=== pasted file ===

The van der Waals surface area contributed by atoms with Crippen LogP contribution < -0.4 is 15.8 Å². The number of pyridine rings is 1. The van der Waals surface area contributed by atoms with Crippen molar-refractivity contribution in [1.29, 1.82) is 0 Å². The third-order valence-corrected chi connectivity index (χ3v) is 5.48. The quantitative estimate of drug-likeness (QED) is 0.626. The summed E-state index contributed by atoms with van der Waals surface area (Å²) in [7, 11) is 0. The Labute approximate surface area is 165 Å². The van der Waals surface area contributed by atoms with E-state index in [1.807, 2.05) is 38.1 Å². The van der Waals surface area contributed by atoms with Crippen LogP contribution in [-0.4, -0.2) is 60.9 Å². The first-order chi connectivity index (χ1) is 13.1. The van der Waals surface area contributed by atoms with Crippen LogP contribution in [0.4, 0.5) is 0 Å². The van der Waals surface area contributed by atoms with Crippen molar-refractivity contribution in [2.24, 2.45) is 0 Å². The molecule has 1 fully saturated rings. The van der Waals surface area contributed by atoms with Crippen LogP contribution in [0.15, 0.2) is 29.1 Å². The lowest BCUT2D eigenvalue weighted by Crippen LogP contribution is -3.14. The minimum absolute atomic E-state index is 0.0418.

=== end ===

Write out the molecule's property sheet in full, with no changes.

The van der Waals surface area contributed by atoms with Crippen LogP contribution < -0.4 is 15.8 Å². The number of pyridine rings is 1. The van der Waals surface area contributed by atoms with Crippen molar-refractivity contribution in [1.29, 1.82) is 0 Å². The third-order valence-corrected chi connectivity index (χ3v) is 5.48. The quantitative estimate of drug-likeness (QED) is 0.626. The summed E-state index contributed by atoms with van der Waals surface area (Å²) in [7, 11) is 0. The Labute approximate surface area is 165 Å². The van der Waals surface area contributed by atoms with E-state index in [1.807, 2.05) is 38.1 Å². The van der Waals surface area contributed by atoms with Crippen LogP contribution in [-0.4, -0.2) is 60.9 Å². The first-order chi connectivity index (χ1) is 13.1. The van der Waals surface area contributed by atoms with Crippen LogP contribution in [0.4, 0.5) is 0 Å². The van der Waals surface area contributed by atoms with Crippen molar-refractivity contribution in [2.24, 2.45) is 0 Å². The molecule has 1 fully saturated rings. The van der Waals surface area contributed by atoms with Crippen LogP contribution in [0.15, 0.2) is 29.1 Å². The lowest BCUT2D eigenvalue weighted by Crippen LogP contribution is -3.14. The minimum absolute atomic E-state index is 0.0418.